7. Enter the PHP container¶
Another core feature of the Devilbox, is to be totally independent of what you have or have not installed on your host operating system.
The Devilbox already ships with many common developer tools which are installed inside each PHP container, so why not make use of it.
The only thing you might need to install on your host operating system is your favourite IDE or editor to actually start coding.
If you want to find out what tools are available inside the PHP container, visit the following section: Available tools.
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You can only enter the PHP container if it is running.
On Linux and MacOS you can simply execute the provided shell script:
shell.sh. By doing so
it will enter you into the PHP container and bring you to
# Execute on the host operating system host> ./shell.sh # Now you are inside the PHP Linux container email@example.com in /shared/httpd $
On Windows you have a different script to enter the PHP container:
Just run it and it will enter you into the PHP container and bring you to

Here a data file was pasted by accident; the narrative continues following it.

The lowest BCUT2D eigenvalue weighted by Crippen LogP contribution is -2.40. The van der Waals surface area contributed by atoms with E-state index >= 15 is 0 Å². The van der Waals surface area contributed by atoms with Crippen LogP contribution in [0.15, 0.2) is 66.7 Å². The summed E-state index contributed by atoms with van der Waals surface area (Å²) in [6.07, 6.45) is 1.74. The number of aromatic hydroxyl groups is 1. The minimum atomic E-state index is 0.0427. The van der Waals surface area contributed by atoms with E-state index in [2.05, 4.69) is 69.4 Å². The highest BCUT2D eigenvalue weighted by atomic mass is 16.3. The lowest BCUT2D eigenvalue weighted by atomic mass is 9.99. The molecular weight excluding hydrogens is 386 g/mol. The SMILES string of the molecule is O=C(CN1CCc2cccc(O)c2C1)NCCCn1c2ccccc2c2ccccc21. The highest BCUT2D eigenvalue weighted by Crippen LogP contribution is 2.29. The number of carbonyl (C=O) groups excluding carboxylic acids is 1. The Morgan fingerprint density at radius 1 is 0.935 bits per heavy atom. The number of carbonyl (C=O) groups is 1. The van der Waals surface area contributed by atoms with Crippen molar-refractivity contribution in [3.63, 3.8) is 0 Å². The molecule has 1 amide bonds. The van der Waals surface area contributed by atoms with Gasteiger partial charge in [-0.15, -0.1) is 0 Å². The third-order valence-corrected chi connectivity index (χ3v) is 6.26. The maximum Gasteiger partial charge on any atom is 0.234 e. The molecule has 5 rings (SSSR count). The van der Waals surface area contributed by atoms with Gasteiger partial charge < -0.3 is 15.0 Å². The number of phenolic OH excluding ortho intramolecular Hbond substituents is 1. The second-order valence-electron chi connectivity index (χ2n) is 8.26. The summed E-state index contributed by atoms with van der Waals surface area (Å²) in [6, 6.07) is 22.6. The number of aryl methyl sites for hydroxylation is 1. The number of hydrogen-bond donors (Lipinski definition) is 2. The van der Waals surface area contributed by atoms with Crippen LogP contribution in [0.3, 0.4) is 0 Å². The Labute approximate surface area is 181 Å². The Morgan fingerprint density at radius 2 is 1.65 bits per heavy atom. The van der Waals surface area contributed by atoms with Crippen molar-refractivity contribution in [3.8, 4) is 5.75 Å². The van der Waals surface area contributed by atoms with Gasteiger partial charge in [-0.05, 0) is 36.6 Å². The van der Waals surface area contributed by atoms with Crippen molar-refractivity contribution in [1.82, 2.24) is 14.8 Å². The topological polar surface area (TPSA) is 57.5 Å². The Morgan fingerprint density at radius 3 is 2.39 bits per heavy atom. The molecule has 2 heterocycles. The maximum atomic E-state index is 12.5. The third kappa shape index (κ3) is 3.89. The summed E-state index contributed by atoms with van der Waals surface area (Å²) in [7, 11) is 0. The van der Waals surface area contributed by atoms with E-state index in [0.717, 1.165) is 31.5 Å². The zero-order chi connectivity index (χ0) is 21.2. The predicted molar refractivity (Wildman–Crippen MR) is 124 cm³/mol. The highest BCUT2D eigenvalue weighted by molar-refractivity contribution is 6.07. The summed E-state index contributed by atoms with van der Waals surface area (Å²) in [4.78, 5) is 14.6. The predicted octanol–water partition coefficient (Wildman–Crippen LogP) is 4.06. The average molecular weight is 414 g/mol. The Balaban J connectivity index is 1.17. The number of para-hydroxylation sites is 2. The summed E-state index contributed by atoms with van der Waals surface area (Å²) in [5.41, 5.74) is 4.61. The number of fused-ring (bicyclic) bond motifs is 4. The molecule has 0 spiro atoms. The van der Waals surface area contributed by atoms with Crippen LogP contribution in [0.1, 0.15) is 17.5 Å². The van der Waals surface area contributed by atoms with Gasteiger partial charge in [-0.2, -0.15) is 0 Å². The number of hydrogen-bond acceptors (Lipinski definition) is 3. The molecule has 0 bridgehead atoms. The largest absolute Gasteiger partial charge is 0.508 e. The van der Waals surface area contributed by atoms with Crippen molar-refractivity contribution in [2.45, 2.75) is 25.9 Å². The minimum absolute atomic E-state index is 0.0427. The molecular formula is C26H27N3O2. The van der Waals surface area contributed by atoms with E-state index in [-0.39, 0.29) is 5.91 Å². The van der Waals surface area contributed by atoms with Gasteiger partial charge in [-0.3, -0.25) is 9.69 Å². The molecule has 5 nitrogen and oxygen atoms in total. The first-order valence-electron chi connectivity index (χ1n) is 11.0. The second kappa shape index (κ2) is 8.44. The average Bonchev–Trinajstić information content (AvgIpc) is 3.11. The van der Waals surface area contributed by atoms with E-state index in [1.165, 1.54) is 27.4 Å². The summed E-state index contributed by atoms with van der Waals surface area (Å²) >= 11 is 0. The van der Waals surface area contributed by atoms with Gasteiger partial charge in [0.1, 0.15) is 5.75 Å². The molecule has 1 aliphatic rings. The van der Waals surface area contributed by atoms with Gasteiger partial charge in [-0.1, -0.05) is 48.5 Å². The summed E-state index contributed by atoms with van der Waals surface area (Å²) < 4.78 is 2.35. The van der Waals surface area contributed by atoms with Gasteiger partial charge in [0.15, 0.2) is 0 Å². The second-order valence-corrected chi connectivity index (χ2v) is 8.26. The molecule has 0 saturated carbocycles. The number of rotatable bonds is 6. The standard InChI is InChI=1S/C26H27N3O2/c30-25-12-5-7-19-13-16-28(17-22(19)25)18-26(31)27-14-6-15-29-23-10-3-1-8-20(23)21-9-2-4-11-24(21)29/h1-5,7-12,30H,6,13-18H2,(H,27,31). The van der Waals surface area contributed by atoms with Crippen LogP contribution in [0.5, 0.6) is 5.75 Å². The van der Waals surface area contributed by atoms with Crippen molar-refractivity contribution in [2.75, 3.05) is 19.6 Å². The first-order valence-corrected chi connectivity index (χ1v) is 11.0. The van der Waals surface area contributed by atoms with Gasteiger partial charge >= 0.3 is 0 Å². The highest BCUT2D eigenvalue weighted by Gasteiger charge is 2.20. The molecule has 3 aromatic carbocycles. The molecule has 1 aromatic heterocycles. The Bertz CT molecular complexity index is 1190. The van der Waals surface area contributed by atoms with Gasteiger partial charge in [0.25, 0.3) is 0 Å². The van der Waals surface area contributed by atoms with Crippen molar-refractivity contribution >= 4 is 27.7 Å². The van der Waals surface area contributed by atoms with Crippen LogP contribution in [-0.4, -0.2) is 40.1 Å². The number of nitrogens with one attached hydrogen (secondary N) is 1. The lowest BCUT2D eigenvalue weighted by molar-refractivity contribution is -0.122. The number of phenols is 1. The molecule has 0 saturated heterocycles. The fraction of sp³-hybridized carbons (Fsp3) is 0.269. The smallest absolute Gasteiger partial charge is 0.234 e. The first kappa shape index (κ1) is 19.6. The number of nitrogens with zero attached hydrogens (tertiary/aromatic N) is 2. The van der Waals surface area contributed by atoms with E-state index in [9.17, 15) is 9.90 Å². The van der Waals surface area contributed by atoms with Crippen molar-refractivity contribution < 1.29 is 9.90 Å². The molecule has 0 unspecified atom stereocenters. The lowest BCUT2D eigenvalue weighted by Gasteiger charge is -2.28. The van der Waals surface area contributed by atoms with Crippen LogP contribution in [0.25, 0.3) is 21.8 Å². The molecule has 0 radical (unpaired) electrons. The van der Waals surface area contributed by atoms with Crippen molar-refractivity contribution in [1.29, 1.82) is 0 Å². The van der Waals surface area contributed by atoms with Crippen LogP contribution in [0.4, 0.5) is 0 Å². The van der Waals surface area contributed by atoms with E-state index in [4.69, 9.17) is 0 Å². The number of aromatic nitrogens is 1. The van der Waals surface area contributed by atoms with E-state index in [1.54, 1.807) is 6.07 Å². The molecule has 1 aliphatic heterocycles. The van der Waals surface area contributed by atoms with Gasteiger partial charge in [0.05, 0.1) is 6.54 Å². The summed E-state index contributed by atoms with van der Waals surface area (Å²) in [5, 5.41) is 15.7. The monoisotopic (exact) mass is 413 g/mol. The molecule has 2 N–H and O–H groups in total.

# Execute on the host operating system C:/Users/user1/devilbox> shell.bat # Now you are inside the PHP Linux container firstname.lastname@example.org in /shared/httpd $
When you enter the container with the provided scripts, you are doing so as the user
If you do need to perform any actions as root (such as installing new software), you can use
# Inside the PHP Linux container as user devilbox email@example.com in /shared/httpd $ sudo su - # Now you are root and can do anything you want firstname.lastname@example.org in /shared/httpd $
As this action is inside a Docker container, there is no difference between Linux, MacOS or Windows. Every host operating system is using the same Docker container - equal accross all platforms.
There are lots of tools available, for a full overview see Available tools. If you think you are missing a tool, install it yourself as root, or open up an issue on github to get it backed into the Docker image permanently.
There is no need to update the tools itself. All Docker images are rebuilt every night and automatically pushed to Docker hub to ensure versions are outdated at a maximum of 24 hours.
The only thing you have to do, is to update the Docker images itself, simply by pulling a new version.
This is just a short overview about the possibility to work inside the container. If you want to dig deeper into this topic there is also a more advanced tutorial available: